“Right now there are lots of measurement issues because states define things differently. For instance, Vermont has a unified prison system where the state department of corrections houses all inmates, while in New York, the state houses only felons and others are in jails run by sheriffs. So, who gets counted?”
To develop indicators for inmate assaults on staff, Wright and the team needed to make several decisions. “One of the things we had to do was talk about which inmates get counted,” he said. “Those that are on furlough or those on electronic monitoring in the community? We’re probably not going to count those. Also, what is a staff member? We had to define a staff member as someone receiving a salary, not counting visitors, interns or construction workers on a project within the facility. There needs to be careful delineation of what’s being measured so there will be consistency among the states.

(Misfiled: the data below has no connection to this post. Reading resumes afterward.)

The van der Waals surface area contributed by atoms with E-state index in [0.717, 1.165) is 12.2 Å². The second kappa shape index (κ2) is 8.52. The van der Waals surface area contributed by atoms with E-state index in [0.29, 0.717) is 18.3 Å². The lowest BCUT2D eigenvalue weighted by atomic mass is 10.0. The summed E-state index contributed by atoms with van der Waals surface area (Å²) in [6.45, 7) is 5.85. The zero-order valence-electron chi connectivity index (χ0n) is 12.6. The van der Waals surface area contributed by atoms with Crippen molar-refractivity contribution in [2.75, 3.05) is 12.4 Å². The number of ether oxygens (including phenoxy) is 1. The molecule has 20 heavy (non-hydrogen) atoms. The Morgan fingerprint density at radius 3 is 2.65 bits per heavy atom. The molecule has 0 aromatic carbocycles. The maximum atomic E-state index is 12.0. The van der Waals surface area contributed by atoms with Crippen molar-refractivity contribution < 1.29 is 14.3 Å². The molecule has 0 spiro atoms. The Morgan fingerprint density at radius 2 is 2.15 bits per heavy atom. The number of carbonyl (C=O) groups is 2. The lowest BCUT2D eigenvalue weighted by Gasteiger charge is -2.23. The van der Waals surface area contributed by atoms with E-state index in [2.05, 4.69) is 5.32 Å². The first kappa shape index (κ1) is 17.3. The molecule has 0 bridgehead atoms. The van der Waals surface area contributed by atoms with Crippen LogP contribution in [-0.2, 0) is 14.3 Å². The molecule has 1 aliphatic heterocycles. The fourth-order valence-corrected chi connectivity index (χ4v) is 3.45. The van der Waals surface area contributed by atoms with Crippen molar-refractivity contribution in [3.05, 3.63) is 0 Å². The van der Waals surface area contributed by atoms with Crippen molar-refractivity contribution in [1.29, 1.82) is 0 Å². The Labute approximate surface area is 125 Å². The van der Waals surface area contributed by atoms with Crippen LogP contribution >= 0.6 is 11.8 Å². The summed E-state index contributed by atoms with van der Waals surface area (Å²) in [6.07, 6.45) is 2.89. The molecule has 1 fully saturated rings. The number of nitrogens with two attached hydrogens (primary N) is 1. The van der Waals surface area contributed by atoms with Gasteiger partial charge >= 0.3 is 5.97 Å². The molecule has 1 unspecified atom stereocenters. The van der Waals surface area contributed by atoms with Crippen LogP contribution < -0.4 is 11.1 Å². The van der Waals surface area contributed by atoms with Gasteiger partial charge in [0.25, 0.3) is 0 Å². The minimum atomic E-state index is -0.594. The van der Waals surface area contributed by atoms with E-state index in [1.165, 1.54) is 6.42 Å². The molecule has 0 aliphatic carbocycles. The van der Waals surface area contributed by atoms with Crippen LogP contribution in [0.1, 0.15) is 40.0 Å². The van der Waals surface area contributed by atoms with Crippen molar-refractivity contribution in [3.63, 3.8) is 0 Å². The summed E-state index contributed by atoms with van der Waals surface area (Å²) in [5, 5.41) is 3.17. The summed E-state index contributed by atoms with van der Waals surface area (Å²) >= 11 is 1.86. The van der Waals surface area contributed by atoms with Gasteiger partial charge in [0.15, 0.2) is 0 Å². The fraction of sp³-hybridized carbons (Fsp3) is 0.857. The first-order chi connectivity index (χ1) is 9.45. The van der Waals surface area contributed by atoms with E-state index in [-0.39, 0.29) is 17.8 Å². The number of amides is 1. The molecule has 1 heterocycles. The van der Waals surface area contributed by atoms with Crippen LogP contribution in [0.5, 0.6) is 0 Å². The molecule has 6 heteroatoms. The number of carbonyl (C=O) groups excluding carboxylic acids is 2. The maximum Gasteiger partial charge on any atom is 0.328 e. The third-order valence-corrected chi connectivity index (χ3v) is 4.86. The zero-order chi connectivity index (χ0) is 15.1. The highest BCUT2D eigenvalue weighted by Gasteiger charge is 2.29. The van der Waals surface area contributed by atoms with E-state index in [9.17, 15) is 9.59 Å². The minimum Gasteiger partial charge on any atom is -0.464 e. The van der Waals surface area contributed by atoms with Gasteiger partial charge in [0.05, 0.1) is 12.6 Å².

“Under escapes, when does it stop being an attempted escape and become an escape?” he asked. “One thing we’ve really struggled with are the seven unified systems that hold prison and jail inmates, whereas the other 44 only hold sentenced felons, so we have to not count the non-sentenced.”
Wright said the performance indicator definitions help determine what and how to measure. “Will we look at all assaults the same, or only serious events?” he said. “Only those that require medical attention? Or those that involve weapons? We need the specific definitions for consistency.”